California's Legislature Fails to Practice What it Preaches

California Lawmakers

California lawmakers may preach openness when it comes to government matters, but they apparently do not believe that this philosophy should apply to them. Although they have over the years enacted several transparency and whistleblower laws, such legislation has not extended to the legislators.
Whistleblower laws are designed to protect from termination workers who report acts of misconduct on the part of their superiors. First enacted nearly two decades ago, the California Whistleblower Protection Act initially covered those employed in the state's public university system and was later extended to the courts. However, those who worked for state legislators were not given such protection. This legal gap has come to light in recent weeks after allegations of sexual harassment by elected officials throughout the country.
Lawmakers did enact legislation in 1975, in the wake of the Watergate scandal, which required the release of such information as disciplinary records. However, the rule has so many exceptions that it is not considered to be an effective way of dealing with misbehaving lawmakers. Significantly, the investigative reports concerning acts of misconduct and any related correspondence remain secret, preventing the public from knowing exactly what occurred. More about the issue of legislative privilege is available at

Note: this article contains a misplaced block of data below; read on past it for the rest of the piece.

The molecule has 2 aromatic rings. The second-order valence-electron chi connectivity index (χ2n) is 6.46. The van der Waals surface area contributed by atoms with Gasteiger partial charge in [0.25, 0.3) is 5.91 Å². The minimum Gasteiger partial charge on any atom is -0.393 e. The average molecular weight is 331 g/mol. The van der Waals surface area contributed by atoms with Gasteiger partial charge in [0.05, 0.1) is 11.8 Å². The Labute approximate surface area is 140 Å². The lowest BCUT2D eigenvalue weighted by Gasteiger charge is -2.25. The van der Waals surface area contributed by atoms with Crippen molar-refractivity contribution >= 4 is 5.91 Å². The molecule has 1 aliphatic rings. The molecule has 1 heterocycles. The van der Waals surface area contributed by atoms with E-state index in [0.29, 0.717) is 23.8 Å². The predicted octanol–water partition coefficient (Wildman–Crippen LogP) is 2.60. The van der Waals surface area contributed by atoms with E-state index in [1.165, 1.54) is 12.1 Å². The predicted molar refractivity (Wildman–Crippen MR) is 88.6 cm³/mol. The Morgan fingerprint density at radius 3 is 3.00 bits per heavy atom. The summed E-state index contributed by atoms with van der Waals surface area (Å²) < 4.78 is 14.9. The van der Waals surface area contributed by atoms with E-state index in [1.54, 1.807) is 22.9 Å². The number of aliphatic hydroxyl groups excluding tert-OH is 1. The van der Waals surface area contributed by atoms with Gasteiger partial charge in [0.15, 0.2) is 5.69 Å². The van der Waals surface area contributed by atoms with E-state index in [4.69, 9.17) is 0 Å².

In a related matter, members of the California legislature have also exempted themselves from a rule pertaining to interstate travel. This law banned government-funded trips to states that legally discriminate against gay or transgender individuals. Eight states have been placed on the "travel ban" list, but the law does not prevent California lawmakers from going to any of them at taxpayers expense.
The legislators contend that they have the legal authority to take such action and must also do things necessary for their own security. Others in the state have challenged what they see as blatant hypocrisy by taking the issue directly to the citizens. A measure approved by the voters in 2016 now requires any law to be posted online at least three days before it can be voted upon by the legislature.